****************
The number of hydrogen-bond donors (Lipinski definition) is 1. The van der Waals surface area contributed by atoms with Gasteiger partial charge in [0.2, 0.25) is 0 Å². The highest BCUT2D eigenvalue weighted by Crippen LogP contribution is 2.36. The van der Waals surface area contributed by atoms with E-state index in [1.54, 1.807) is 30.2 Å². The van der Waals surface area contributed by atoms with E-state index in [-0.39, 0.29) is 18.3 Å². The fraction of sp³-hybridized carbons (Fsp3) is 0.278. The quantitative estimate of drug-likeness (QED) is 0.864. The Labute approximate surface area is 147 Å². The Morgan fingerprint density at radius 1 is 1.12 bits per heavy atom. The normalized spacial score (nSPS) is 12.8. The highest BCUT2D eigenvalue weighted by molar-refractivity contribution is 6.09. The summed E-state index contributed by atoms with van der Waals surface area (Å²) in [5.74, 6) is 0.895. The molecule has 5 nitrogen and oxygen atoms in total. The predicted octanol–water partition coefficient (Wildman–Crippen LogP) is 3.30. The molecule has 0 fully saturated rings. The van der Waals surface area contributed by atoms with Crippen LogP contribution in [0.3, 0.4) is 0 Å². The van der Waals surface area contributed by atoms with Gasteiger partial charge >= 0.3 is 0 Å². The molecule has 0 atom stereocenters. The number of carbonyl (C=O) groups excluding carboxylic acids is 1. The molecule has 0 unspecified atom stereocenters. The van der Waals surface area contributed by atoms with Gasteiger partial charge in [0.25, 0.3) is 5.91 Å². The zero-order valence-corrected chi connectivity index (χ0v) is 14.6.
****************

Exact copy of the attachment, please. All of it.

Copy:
The number of hydrogen-bond donors (Lipinski definition) is 1. The van der Waals surface area contributed by atoms with Gasteiger partial charge in [0.2, 0.25) is 0 Å². The highest BCUT2D eigenvalue weighted by Crippen LogP contribution is 2.36. The van der Waals surface area contributed by atoms with E-state index in [1.54, 1.807) is 30.2 Å². The van der Waals surface area contributed by atoms with E-state index in [-0.39, 0.29) is 18.3 Å². The fraction of sp³-hybridized carbons (Fsp3) is 0.278. The quantitative estimate of drug-likeness (QED) is 0.864. The Labute approximate surface area is 147 Å². The Morgan fingerprint density at radius 1 is 1.12 bits per heavy atom. The normalized spacial score (nSPS) is 12.8. The highest BCUT2D eigenvalue weighted by molar-refractivity contribution is 6.09. The summed E-state index contributed by atoms with van der Waals surface area (Å²) in [5.74, 6) is 0.895. The molecule has 5 nitrogen and oxygen atoms in total. The predicted octanol–water partition coefficient (Wildman–Crippen LogP) is 3.30. The molecule has 0 fully saturated rings. The van der Waals surface area contributed by atoms with Crippen LogP contribution in [0.3, 0.4) is 0 Å². The van der Waals surface area contributed by atoms with Gasteiger partial charge >= 0.3 is 0 Å². The molecule has 0 atom stereocenters. The number of carbonyl (C=O) groups excluding carboxylic acids is 1. The molecule has 0 unspecified atom stereocenters. The van der Waals surface area contributed by atoms with Gasteiger partial charge in [0.25, 0.3) is 5.91 Å². The zero-order valence-corrected chi connectivity index (χ0v) is 14.6.